## Geometric Sequences

In a Geometric Sequence each term is found by multiplying the previous term by a constant.

You are watching: 1+2+4+8+16+32+64

This sequence has actually a factor of 2 between each number.

Each ax (except the first term) is uncovered by multiplying the previous hatchet by 2. In General we compose a Geometric Sequence favor this:

a, ar, ar2, ar3, ...

where:

a is the an initial term, and also r is the factor in between the terms (called the "common ratio")

### Example: 1,2,4,8,...

The succession starts in ~ 1 and also doubles each time, so

a=1 (the an initial term) r=2 (the "common ratio" in between terms is a doubling)

And us get:

a, ar, ar2, ar3, ...

= 1, 1×2, 1×22, 1×23, ...

= 1, 2, 4, 8, ...

But be careful, r need to not it is in 0:

once r=0, we get the succession a,0,0,... I m sorry is not geometric

## The Rule

We can likewise calculate any term utilizing the Rule:

This sequence has a element of 3 between each number.

The values of a and r are:

a = 10 (the very first term) r = 3 (the "common ratio")

The dominion for any type of term is:

xn = 10 × 3(n-1)

So, the 4th hatchet is:

x4 = 10×3(4-1) = 10×33 = 10×27 = 270

And the 10th ax is:

x10 = 10×3(10-1) = 10×39 = 10×19683 = 196830

This sequence has a variable of 0.5 (a half) between each number.

Its dominance is xn = 4 × (0.5)n-1

## Why "Geometric" Sequence?

Because that is like enhancing the size in geometry: a line is 1-dimensional and also has a size of r in 2 size a square has an area of r2 in 3 dimensions a cube has actually volume r3 etc (yes we deserve to have 4 and much more dimensions in mathematics).

## Summing a Geometric Series

To amount these:

a + ar + ar2 + ... + ar(n-1)

(Each hatchet is ark, wherein k starts at 0 and goes up to n-1)

We can use this handy formula:

a is the first term r is the "common ratio" between terms n is the number of terms

What is that funny Σ symbol? it is referred to as Sigma Notation (called Sigma) means "sum up"

And below and above it are shown the starting and ending values: It claims "Sum increase n whereby n goes native 1 to 4. Answer=10

This sequence has actually a element of 3 between each number.

The worths of a, r and also n are:

a = 10 (the first term) r = 3 (the "common ratio") n = 4 (we want to sum the very first 4 terms)

So:

Becomes: You can inspect it yourself:

10 + 30 + 90 + 270 = 400

And, yes, the is much easier to just add them in this example, as there are only 4 terms. However imagine adding 50 state ... Then the formula is much easier.

### Example: grains of Rice ~ above a Chess Board On the page Binary Digits us give an example of grains of rice top top a chess board. The inquiry is asked:

When we location rice top top a chess board:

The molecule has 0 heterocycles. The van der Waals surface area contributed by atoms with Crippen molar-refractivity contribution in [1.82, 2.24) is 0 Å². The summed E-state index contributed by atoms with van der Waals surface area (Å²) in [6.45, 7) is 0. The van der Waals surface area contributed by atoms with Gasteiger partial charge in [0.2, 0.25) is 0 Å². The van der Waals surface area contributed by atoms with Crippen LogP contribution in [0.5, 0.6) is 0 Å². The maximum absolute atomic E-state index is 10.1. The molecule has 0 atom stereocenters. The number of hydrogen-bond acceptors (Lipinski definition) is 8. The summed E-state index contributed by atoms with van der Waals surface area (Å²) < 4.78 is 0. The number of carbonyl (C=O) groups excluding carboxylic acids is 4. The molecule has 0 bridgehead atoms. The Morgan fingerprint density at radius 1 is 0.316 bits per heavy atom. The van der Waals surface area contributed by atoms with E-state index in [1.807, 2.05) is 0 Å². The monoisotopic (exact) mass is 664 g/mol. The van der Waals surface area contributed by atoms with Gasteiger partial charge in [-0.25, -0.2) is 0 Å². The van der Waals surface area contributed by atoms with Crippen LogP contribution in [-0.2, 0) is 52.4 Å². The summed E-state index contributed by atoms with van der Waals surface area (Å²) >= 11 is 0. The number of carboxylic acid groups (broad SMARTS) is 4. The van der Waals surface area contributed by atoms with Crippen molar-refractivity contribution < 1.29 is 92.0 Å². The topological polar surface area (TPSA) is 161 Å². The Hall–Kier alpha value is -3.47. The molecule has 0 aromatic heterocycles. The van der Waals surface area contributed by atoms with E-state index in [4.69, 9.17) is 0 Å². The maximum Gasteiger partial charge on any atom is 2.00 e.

1 grain on the very first square, 2 grains on the 2nd square, 4 seed on the 3rd and therefore on, ...

... doubling the grains of rice on every square ...

... How many grains of rice in total?

So us have:

a = 1 (the an initial term) r = 2 (doubles every time) n = 64 (64 squares ~ above a chess board)

So:

Becomes: = 1−264−1 = 264 − 1

= 18,446,744,073,709,551,615

Which was precisely the an outcome we gained on the Binary Digits web page (thank goodness!)

And one more example, this time through r less than 1:

### 1/2, 1/4, 1/8, 1/16, ...

The worths of a, r and n are:

a = ½ (the first term) r = ½ (halves every time) n = 10 (10 terms to add)

So:

Becomes: Very close come 1.

(Question: if we proceed to increase n, what happens?)

## Why go the Formula Work?

Let"s see why the formula works, due to the fact that we obtain to use an exciting "trick" i m sorry is precious knowing.

First, speak to the whole sum "S":S= a + ar + ar2 + ... + ar(n−2)+ ar(n−1)
Next, main point S by r:S·r= ar + ar2 + ar3 + ... + ar(n−1) + arn

Notice the S and S·r are similar?

Now subtract them! Wow! every the terms in the middle neatly cancel out. (Which is a practiced trick)

By subtracting S·r native S we acquire a straightforward result:

S − S·r = a − arn

Let"s rearrange it to discover S:

Factor out S
and a:S(1−r) = a(1−rn)
Divide by (1−r):S = a(1−rn)(1−r)

Which is our formula (ta-da!):

## Infinite Geometric Series

So what happens when n goes to infinity?

We deserve to use this formula: But be careful:

r have to be between (but no including) −1 and also 1

and r need to not be 0 because the sequence a,0,0,... Is not geometric

So ours infnite geometric collection has a finite sum as soon as the ratio is less than 1 (and greater than −1)

Let"s bring back our ahead example, and see what happens:

### 12, 14, 18, 116, ...

We have:

a = ½ (the first term) r = ½ (halves each time)

And so: = ½×1½ = 1

Yes, including 12 + 14 + 18 + ... etc equals exactly 1.

 Don"t think me? just look in ~ this square: By adding up 12 + 14 + 18 + ... we end up through the totality thing! ## Recurring Decimal

On an additional page us asked "Does 0.999... Equal 1?", well, let us see if we have the right to calculate it:

### Example: calculate 0.999...

We deserve to write a recurring decimal together a sum like this: And now we can use the formula: Yes! 0.999... does same 1.

See more: What Instrument Is Used To Measure Atmospheric Pressure ? Atmospheric Pressure

So there we have actually it ... Geometric order (and your sums) deserve to do all sorts of impressive and an effective things.

Sequences Arithmetic Sequences and also Sums Sigma Notation Algebra Index